Perkins had one of his best games of the playoffs. He and Tim Duncan were on the court for 19:30 of the game. In those 191/2 minutes, Duncan had five points and four rebounds, on 2-of-6 shooting. Duncan spent 5:05 on the court against Adams and went 2-of-2 with four points during that time, with two rebounds.
Perkins had 10 rebounds, two blocked shots and a nifty assist to Westbrook for a layup.
Of the Thunder’s eight blocked shots, two came against Duncan. Both were by Ibaka, helping out on the back side.
The Thunder clearly has neutralized Duncan – and did so even before Ibaka’s return. In Game 2, Duncan had 12 rebounds but scored just 14 points on 5-of-12 shooting.
In the last three games, Duncan has made just 15 of 37 shots and averaged 13 points.
Duncan was having a renaissance playoff. He averaged 17.3 points a game and shot 58 percent from the field against Dallas. He averaged 15.8 points a game and shot 53 percent from the field against Portland.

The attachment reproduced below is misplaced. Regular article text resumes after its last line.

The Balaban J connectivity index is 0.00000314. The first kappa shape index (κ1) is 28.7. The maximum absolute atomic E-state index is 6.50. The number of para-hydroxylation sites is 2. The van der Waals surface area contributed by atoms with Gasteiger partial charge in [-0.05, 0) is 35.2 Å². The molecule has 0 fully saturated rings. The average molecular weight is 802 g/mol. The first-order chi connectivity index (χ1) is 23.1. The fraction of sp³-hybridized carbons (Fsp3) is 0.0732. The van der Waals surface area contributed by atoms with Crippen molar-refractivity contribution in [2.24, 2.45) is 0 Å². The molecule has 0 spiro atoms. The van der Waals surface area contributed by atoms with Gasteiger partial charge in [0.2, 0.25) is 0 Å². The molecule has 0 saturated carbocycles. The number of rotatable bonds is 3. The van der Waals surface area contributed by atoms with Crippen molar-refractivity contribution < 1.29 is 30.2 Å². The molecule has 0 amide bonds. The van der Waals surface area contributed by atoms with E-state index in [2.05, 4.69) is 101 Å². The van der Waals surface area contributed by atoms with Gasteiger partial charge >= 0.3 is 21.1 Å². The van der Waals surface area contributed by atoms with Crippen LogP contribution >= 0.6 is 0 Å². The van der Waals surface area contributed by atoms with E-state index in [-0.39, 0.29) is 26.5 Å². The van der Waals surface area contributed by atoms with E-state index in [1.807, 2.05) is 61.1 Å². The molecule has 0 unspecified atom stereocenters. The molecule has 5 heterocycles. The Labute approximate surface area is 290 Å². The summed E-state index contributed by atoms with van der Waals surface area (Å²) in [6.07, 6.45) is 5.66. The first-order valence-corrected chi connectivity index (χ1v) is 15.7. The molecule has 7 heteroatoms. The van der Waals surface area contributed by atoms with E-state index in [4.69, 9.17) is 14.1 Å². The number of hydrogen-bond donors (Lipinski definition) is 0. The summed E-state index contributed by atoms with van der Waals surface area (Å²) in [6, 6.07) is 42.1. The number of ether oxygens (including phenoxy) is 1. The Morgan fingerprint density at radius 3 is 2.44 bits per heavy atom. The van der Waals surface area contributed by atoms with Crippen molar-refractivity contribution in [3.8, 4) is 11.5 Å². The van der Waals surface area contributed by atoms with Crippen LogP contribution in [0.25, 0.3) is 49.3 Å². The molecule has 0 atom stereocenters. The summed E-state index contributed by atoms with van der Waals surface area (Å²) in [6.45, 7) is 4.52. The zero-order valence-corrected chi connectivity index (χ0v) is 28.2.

But the Thunder is taking Duncan out of his game.
“They hit some tough shots, but I thought we kept touching them,” Perkins said. “We were challenging all their shots and keeping them out of the paint. Our shell was tight, and I thought we stuck with it. With San Antonio, you have to do it for 48 minutes.”
THE GREEN ROAD
TNT’s postgame crew talked extensively about Danny Green’s road troubles. In two games in San Antonio, Green made 13 of 18 shots, including 11 of 15 on 3-pointers. He averaged 18.5 points a game.
In two games in Oklahoma City, Green made four of 16 shots, including three of eight on 3-pointers. He averaged 5.5 points.
Is that typical for Green? In seven home games against Dallas and Portland, Green made 21 of 39 shots and averaged 8.3 points. In five road games against Dallas and Portland, Green made 15 of 33 shots and averaged 7.2 points. A little better at home. Green had three monster playoff games before the Thunder. Two at home (16 points on 5-of-7 shooting against Dallas, 22 points on 9-of-13 against Portland) and one on the road (17 points on 7-of-f-7 shooting at Dallas).